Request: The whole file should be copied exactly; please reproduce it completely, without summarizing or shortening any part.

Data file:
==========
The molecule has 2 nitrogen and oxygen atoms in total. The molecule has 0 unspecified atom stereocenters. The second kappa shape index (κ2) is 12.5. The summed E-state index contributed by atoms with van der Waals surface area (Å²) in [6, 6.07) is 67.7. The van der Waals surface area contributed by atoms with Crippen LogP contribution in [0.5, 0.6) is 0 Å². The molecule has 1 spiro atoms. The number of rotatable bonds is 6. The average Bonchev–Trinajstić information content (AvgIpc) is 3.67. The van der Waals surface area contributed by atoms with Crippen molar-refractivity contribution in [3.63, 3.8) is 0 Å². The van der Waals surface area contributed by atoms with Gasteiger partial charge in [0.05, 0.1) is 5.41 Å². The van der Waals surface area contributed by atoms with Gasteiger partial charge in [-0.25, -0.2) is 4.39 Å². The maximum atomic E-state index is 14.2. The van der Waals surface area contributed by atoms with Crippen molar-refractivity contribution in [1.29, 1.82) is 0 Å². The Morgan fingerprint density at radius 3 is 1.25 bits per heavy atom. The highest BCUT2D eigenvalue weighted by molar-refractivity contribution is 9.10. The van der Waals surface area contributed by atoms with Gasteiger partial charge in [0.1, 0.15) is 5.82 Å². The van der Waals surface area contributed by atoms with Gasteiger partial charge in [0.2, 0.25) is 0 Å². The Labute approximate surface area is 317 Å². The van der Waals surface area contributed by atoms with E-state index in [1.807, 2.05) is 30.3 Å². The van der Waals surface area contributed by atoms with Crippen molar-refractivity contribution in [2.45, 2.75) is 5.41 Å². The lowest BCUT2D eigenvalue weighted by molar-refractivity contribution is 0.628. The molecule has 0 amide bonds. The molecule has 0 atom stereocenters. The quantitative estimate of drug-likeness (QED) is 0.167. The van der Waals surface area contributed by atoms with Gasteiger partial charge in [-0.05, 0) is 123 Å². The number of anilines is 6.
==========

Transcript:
The molecule has 2 nitrogen and oxygen atoms in total. The molecule has 0 unspecified atom stereocenters. The second kappa shape index (κ2) is 12.5. The summed E-state index contributed by atoms with van der Waals surface area (Å²) in [6, 6.07) is 67.7. The van der Waals surface area contributed by atoms with Crippen LogP contribution in [0.5, 0.6) is 0 Å². The molecule has 1 spiro atoms. The number of rotatable bonds is 6. The average Bonchev–Trinajstić information content (AvgIpc) is 3.67. The van der Waals surface area contributed by atoms with Crippen molar-refractivity contribution in [3.63, 3.8) is 0 Å². The van der Waals surface area contributed by atoms with Gasteiger partial charge in [0.05, 0.1) is 5.41 Å². The van der Waals surface area contributed by atoms with Gasteiger partial charge in [-0.25, -0.2) is 4.39 Å². The maximum atomic E-state index is 14.2. The van der Waals surface area contributed by atoms with Crippen molar-refractivity contribution in [1.29, 1.82) is 0 Å². The Morgan fingerprint density at radius 3 is 1.25 bits per heavy atom. The highest BCUT2D eigenvalue weighted by molar-refractivity contribution is 9.10. The van der Waals surface area contributed by atoms with Gasteiger partial charge in [0.1, 0.15) is 5.82 Å². The van der Waals surface area contributed by atoms with Gasteiger partial charge in [0.2, 0.25) is 0 Å². The Labute approximate surface area is 317 Å². The van der Waals surface area contributed by atoms with E-state index in [1.807, 2.05) is 30.3 Å². The van der Waals surface area contributed by atoms with Crippen molar-refractivity contribution in [2.45, 2.75) is 5.41 Å². The lowest BCUT2D eigenvalue weighted by molar-refractivity contribution is 0.628. The molecule has 0 amide bonds. The molecule has 0 atom stereocenters. The quantitative estimate of drug-likeness (QED) is 0.167. The van der Waals surface area contributed by atoms with Gasteiger partial charge in [-0.05, 0) is 123 Å². The number of anilines is 6.